Nevertheless, the Circuit expanded internationally to Toronto, Barcelona, Berlin, Puerto Vallarta (Mexico), Bahia (Brazil), and Rio de Janeiro. Circuit parties have also been held in Hong Kong, Taiwan, Thailand, Singapore, and Malaysia, with Circuit-inspired events in Israel, Britain, Japan, and the Netherlands as well as continued success of at least one summer event held on Fire Island.
With the success of the Circuit in general, identity-specific parties arose. There are Circuit parties catering to Bears, Leatherfolk, African Americans, and women. Some of the major parties also had separate Leather and women’s events as part of their weekend itineraries. But the ethic of inclusiveness at the door still prevailed – anyone could attend these parties if they so chose.
Circuit culture includes different performance genres, the most prominent being the DJ.
DJs in the Circuit will mix (transition fro one song to another) seamlessly so that the participants cannot tell when one song ends and another begins. DJs must be able to match up the beats of two songs on the 32-count, the standard length of a dance music song’s stanza. By choosing music that allows the energy of the dance floor to build, DJs can progressively raise the level of communal involvement until participants spontaneously raise their hands in the air, shout, and move with vigor. Circuit DJs liken such moments to orgasm and the music prior to that moment as foreplay. Dancers also frame the experience in sexual terms, telling DJs, “Bitch, you worked my pussy!” This is especially amusing when the speaker is a man and the DJ is a woman.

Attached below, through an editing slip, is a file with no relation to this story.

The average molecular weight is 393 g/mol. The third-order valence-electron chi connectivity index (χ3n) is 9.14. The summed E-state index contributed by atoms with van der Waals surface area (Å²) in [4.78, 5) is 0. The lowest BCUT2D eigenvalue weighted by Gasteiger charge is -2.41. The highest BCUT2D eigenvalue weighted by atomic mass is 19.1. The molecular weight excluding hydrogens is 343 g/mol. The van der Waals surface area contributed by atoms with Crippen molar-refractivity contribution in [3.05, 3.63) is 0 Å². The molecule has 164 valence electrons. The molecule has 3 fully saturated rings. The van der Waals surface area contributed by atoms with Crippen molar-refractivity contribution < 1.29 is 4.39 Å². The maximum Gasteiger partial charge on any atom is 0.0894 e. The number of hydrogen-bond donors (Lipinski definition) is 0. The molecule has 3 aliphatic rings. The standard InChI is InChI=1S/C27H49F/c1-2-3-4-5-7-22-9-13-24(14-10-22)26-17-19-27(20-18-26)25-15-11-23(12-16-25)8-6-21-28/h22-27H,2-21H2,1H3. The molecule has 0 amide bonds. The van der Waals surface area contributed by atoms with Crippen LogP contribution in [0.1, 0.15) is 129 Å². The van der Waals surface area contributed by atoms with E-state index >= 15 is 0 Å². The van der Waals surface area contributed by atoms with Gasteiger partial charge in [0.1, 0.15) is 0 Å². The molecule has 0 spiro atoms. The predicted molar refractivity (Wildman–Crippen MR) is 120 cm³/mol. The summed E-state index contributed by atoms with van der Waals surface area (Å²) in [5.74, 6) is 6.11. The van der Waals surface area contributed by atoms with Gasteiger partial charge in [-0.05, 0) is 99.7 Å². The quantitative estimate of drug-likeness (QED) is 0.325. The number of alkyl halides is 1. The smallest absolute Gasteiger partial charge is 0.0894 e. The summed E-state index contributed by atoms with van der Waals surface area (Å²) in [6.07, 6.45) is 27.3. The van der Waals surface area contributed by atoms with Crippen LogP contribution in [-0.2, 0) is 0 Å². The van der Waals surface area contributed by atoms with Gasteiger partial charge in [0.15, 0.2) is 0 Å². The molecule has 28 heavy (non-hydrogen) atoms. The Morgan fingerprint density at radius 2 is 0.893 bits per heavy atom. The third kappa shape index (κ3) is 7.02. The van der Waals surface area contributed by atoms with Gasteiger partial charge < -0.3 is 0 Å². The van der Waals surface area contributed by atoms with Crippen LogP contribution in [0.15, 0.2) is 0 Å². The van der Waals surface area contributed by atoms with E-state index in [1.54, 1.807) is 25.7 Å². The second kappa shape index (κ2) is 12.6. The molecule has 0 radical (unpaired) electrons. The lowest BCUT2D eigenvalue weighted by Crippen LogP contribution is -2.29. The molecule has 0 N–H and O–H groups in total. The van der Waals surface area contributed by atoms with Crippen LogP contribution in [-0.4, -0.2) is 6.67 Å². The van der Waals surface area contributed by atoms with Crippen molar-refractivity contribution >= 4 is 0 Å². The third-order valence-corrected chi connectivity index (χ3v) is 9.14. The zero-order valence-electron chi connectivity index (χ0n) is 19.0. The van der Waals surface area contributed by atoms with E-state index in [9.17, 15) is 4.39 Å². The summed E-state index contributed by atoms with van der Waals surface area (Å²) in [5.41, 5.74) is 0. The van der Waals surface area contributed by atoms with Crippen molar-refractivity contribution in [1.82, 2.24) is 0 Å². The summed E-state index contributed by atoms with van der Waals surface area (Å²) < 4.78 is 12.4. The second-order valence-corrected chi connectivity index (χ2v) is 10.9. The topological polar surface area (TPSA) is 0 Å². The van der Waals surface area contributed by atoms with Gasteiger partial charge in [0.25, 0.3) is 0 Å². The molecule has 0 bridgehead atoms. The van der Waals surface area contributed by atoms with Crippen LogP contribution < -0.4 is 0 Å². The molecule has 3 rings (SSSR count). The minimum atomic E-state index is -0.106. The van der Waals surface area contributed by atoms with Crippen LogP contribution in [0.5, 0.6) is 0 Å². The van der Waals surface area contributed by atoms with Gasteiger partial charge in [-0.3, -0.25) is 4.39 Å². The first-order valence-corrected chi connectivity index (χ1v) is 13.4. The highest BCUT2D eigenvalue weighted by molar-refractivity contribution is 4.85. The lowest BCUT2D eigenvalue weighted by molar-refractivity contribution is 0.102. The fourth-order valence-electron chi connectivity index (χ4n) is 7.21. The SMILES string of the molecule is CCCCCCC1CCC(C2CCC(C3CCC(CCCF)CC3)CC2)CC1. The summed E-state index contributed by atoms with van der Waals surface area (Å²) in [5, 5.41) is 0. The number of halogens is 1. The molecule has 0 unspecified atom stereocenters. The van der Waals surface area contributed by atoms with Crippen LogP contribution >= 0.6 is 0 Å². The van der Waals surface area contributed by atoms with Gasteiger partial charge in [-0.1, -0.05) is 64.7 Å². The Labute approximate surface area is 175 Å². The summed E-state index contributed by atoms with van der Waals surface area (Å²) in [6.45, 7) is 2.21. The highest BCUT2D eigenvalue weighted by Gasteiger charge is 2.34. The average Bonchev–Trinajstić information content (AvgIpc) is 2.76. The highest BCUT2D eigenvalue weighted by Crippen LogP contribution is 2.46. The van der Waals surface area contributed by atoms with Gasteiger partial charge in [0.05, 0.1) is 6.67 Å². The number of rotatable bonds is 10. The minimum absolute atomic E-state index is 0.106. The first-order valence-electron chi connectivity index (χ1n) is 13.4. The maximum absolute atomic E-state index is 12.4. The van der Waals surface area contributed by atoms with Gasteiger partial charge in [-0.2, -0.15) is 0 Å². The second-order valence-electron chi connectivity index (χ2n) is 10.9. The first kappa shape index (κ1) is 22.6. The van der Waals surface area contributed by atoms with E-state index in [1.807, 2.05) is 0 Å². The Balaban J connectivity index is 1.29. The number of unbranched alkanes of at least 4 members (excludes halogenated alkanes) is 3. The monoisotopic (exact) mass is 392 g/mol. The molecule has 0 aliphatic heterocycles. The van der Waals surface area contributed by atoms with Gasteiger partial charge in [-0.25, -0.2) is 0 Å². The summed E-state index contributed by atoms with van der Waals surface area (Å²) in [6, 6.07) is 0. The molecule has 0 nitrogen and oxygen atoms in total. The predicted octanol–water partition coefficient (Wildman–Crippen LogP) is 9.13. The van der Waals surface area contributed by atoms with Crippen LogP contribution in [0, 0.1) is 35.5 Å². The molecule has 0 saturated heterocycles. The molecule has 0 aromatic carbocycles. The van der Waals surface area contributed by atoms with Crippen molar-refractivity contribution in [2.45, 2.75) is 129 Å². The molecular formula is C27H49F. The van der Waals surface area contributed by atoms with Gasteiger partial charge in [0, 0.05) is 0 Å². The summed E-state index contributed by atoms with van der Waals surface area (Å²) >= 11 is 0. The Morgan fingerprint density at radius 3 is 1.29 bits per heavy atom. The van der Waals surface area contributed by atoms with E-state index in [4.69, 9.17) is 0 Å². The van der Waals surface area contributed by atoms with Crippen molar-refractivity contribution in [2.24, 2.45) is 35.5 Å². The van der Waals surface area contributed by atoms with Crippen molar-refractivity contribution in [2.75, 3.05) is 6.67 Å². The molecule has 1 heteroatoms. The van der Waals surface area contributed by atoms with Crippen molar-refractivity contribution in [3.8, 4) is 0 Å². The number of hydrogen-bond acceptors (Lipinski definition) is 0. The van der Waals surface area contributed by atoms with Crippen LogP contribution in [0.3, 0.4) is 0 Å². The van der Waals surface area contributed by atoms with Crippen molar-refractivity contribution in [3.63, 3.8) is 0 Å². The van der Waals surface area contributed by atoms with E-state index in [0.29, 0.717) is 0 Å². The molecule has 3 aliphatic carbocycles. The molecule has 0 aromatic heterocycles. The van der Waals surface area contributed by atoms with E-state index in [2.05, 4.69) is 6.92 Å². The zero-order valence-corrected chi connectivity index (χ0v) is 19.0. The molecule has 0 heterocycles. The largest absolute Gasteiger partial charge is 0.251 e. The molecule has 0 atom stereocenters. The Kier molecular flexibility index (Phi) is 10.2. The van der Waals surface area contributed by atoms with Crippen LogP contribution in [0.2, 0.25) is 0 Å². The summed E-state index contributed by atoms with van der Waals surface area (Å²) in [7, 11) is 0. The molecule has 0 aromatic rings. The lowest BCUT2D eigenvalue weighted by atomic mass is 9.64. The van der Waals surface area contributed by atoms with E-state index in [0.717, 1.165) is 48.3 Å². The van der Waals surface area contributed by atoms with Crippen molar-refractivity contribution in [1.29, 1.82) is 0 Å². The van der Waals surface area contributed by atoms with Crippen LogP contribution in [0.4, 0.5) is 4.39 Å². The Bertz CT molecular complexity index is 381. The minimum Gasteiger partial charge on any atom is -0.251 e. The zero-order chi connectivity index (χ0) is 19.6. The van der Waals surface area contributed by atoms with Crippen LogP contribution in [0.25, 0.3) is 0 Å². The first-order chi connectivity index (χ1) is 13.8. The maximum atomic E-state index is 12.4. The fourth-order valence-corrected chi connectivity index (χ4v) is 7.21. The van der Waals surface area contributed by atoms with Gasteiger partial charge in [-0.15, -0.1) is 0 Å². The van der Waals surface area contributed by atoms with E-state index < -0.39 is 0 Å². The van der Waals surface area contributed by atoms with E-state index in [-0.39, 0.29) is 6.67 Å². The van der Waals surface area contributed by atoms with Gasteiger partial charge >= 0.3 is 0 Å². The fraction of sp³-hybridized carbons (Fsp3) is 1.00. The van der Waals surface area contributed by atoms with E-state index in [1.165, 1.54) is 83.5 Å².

Circuit parties are designed so that the focus is on the dance floor. Participants are the premier entertainment, and people often feel performance anxiety when they initially arrive. One of the key features of a Circuit party is the experience of immersion, reflected in Circuit folk speech when the dance floor is described as a sea of men. It is important that the dance floor be large and crowded, allowing participants to feel part of a much larger body and lose their initial anxiety. Men may dance by themselves, with a partner, or with multiple partners.